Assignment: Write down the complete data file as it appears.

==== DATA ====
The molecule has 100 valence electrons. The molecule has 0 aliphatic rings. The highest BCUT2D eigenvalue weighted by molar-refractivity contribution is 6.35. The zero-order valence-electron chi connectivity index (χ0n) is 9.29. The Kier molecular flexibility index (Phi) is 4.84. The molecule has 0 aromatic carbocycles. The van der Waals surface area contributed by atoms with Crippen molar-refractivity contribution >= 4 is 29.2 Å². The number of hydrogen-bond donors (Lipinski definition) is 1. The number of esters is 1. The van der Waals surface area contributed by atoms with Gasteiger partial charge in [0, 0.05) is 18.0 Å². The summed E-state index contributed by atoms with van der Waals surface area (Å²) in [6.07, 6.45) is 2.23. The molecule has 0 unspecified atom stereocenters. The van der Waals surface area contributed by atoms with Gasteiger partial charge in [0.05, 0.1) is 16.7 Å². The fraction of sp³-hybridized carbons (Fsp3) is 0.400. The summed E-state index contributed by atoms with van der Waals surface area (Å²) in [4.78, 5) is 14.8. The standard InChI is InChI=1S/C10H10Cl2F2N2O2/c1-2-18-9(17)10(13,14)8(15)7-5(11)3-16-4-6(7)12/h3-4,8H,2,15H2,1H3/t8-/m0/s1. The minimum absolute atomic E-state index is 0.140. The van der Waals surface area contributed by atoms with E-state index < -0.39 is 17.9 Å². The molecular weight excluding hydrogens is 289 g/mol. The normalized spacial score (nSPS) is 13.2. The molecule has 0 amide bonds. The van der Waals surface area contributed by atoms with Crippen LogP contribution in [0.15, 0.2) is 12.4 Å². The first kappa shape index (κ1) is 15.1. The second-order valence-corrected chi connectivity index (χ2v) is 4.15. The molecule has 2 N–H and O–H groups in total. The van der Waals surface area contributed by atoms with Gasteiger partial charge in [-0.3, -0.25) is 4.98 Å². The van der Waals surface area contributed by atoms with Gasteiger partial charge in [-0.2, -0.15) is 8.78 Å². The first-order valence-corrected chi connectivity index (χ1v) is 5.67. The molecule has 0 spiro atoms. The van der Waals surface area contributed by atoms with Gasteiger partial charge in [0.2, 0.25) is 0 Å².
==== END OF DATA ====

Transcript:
The molecule has 100 valence electrons. The molecule has 0 aliphatic rings. The highest BCUT2D eigenvalue weighted by molar-refractivity contribution is 6.35. The zero-order valence-electron chi connectivity index (χ0n) is 9.29. The Kier molecular flexibility index (Phi) is 4.84. The molecule has 0 aromatic carbocycles. The van der Waals surface area contributed by atoms with Crippen molar-refractivity contribution >= 4 is 29.2 Å². The number of hydrogen-bond donors (Lipinski definition) is 1. The number of esters is 1. The van der Waals surface area contributed by atoms with Gasteiger partial charge in [0, 0.05) is 18.0 Å². The summed E-state index contributed by atoms with van der Waals surface area (Å²) in [6.07, 6.45) is 2.23. The molecule has 0 unspecified atom stereocenters. The van der Waals surface area contributed by atoms with Gasteiger partial charge in [0.05, 0.1) is 16.7 Å². The fraction of sp³-hybridized carbons (Fsp3) is 0.400. The summed E-state index contributed by atoms with van der Waals surface area (Å²) in [4.78, 5) is 14.8. The standard InChI is InChI=1S/C10H10Cl2F2N2O2/c1-2-18-9(17)10(13,14)8(15)7-5(11)3-16-4-6(7)12/h3-4,8H,2,15H2,1H3/t8-/m0/s1. The minimum absolute atomic E-state index is 0.140. The van der Waals surface area contributed by atoms with E-state index < -0.39 is 17.9 Å². The molecular weight excluding hydrogens is 289 g/mol. The normalized spacial score (nSPS) is 13.2. The molecule has 0 amide bonds. The van der Waals surface area contributed by atoms with Crippen LogP contribution in [0.15, 0.2) is 12.4 Å². The first kappa shape index (κ1) is 15.1. The second-order valence-corrected chi connectivity index (χ2v) is 4.15. The molecule has 2 N–H and O–H groups in total. The van der Waals surface area contributed by atoms with Gasteiger partial charge in [-0.3, -0.25) is 4.98 Å². The van der Waals surface area contributed by atoms with Gasteiger partial charge in [-0.2, -0.15) is 8.78 Å². The first-order valence-corrected chi connectivity index (χ1v) is 5.67. The molecule has 0 spiro atoms. The van der Waals surface area contributed by atoms with Gasteiger partial charge in [0.2, 0.25) is 0 Å².